Feeds:
Posts
Comments

Posts Tagged ‘Republican’

According to a story from U.S. News and World Report, there’s new research showing that 4th of July celebrations boost the GOP. I have no idea if the methodology is sound, but the researchers found that attending Independence Day events influences voting behavior. Key findings include: “When done before the age of 18, it increases the likelihood of a youth identifying as a Republican by at least 2 percent” and “It raises the likelihood that parade watchers will vote for a Republican candidate by 4 percent.”

Here’s more from the USNWR story.

Democratic political candidates can skip this weekend’s July 4th parades. A new Harvard University study finds that July 4th parades energize only Republicans, turn kids into Republicans, and help to boost the GOP turnout of adults on Election Day. …”The political right has been more successful in appropriating American patriotism and its symbols during the 20th century. Survey evidence also confirms that Republicans consider themselves more patriotic than Democrats. According to this interpretation, there is a political congruence between the patriotism promoted on Fourth of July and the values associated with the Republican party. …Their findings also suggest that Democrats gain nothing from July 4th parades, likely a shocking result for all the Democratic politicians who march in them. …What’s more, the impact isn’t fleeting. “Surprisingly, the estimates show that the impact on political preferences is permanent, with no evidence of the effects depreciating as individuals become older,”said the Harvard report.

I’m interested in how to get people to believe in freedom, not vote Republican, so I’m not sure what to think about the Harvard study. But my Republican friends can probably make a few snarky observations about whether patriotism is inconsistent with being a Democrat. My thoughts on patriotism, meanwhile, can be found here.

Read Full Post »

This blog has consistently complained about the statist policies of the Obama Administration, leading a number of people to complain that I am pro-Republican. Or they assume that I was a Bush supporter. Nothing could be further from the truth. If people have watched my videos or seen my various TV interviews, you will have seen me excoriate big-government Republicans such as Bush. And this is not something I started to do on January 20, 2009. I was an unrelenting critic of the Wall Street bailout in Bush’s final months. And I was bitterly complaining about Bush’s fiscal profligacy even before then. Here are some of the highlights of a column that I wrote in early 2007, which was titled “Bring Back Clinton”:

To paraphrase Clinton Treasury Secretary Lloyd Bentsen, George Bush is no Ronald Reagan. …on Bush’s watch, and with his signature, the burden of federal spending rose to 20.3 percent of GDP in 2006, up from just 18.5 percent when he took office. During the Clinton years, by contrast, federal spending fell as a share of GDP, from 21.4 percent in 1993 to 18.5 percent in 2001. …even when defense spending is excluded, Clinton reduced the burden of government, while Bush has expanded it. …According to the Congressional Budget Office, entitlement spending has increased from 10.9 percent of GDP when Bush took office to 11.9 percent of GDP in 2006. During the Clinton years, spending on so-called mandatory programs fell from 11.2 percent of GDP to 10.9 percent of GDP. The domestic discretionary spending numbers tell a similar story: During the Clinton years, these programs dropped from 3.4 percent of GDP to 3.2 percent. Since Bush took office, they have risen to 3.5 percent. …Take trade, for example. At best, Bush has a mixed record. The Central American Free Trade Agreement is a step in the right direction, but his steel tariffs and agricultural subsidies are examples of anti-trade initiatives. Clinton policy was unambiguously pro-trade, however, largely because of the approval and implementation of the North American Free Trade Agreement and the General Agreement on Tariffs and Trade that also launched the World Trade Organization. Clinton gets a better grade on regulatory policy, as well. Bush signed into law the prohibitively expensive Sarbanes-Oxley law, as well as a market-distorting energy bill. The Clinton years, by contrast, saw the burden of regulation reduced on numerous sectors of the economy, including agriculture, financial services and telecommunications. Clinton also beats Bush on federalism. He signed a welfare reform legislation that ended an entitlement program and reduced the central government’s power and authority. On education, Bush went the other direction. His No Child Left Behind Act increased federal control over an area that properly belongs under the purview of state and local governments.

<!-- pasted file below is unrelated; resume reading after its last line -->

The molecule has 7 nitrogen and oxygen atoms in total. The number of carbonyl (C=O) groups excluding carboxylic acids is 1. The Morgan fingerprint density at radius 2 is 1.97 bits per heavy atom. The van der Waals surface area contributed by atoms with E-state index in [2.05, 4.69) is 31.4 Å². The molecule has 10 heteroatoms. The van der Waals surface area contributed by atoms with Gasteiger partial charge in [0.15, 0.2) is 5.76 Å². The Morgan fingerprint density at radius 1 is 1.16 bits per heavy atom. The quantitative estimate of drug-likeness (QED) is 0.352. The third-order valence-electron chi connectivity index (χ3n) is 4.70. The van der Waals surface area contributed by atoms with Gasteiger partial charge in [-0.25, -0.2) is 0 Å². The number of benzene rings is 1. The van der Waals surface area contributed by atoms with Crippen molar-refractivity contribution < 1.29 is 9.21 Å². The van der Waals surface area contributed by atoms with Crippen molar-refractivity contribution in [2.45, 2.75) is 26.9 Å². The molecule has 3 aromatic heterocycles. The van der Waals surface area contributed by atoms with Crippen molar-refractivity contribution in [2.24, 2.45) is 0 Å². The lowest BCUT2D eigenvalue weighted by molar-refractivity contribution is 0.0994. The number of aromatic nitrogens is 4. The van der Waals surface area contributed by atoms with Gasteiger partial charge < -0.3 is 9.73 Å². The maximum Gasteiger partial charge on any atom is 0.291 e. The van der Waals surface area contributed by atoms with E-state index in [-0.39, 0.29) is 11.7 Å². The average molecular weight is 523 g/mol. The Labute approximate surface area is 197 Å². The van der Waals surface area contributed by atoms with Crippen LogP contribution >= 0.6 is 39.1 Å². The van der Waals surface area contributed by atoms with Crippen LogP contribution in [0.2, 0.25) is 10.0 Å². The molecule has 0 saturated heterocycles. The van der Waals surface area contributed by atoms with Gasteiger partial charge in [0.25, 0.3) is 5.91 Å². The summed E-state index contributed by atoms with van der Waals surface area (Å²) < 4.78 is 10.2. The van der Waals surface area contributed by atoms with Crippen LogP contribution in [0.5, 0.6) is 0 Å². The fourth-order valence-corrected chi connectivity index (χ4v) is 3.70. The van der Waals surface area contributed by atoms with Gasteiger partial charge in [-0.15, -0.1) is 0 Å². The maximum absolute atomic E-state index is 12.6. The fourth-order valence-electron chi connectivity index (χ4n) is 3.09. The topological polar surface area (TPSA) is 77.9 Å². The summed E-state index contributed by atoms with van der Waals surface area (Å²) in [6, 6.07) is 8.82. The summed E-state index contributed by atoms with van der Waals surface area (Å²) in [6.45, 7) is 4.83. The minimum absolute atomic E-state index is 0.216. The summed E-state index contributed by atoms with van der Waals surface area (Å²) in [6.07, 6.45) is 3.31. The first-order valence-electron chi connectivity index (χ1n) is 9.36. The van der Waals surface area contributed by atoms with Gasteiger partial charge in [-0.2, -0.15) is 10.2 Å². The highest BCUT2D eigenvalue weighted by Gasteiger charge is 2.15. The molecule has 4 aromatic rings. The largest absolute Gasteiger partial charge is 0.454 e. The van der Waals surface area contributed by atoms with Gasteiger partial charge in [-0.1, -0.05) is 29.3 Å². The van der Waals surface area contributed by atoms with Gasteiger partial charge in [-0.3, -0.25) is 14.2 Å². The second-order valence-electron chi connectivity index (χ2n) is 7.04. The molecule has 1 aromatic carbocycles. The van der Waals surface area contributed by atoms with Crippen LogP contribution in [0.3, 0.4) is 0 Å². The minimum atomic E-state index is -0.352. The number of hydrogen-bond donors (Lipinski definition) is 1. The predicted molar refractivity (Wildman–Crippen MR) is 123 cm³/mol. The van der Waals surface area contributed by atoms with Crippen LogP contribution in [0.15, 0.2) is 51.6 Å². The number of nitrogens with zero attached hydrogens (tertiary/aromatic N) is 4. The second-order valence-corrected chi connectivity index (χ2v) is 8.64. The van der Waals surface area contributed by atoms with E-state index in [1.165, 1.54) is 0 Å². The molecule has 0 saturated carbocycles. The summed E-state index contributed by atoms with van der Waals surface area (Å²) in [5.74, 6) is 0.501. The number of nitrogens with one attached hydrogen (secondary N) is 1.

If people want to call me an anti-government ideologue, I don’t think that’s completely accurate, but it’s a fair observation. If people want to call me an unrealistic libertarian dreamer, I plead guilty. But please don’t denigrate me by saying I’m a Republican.

Read Full Post »

%d bloggers like this: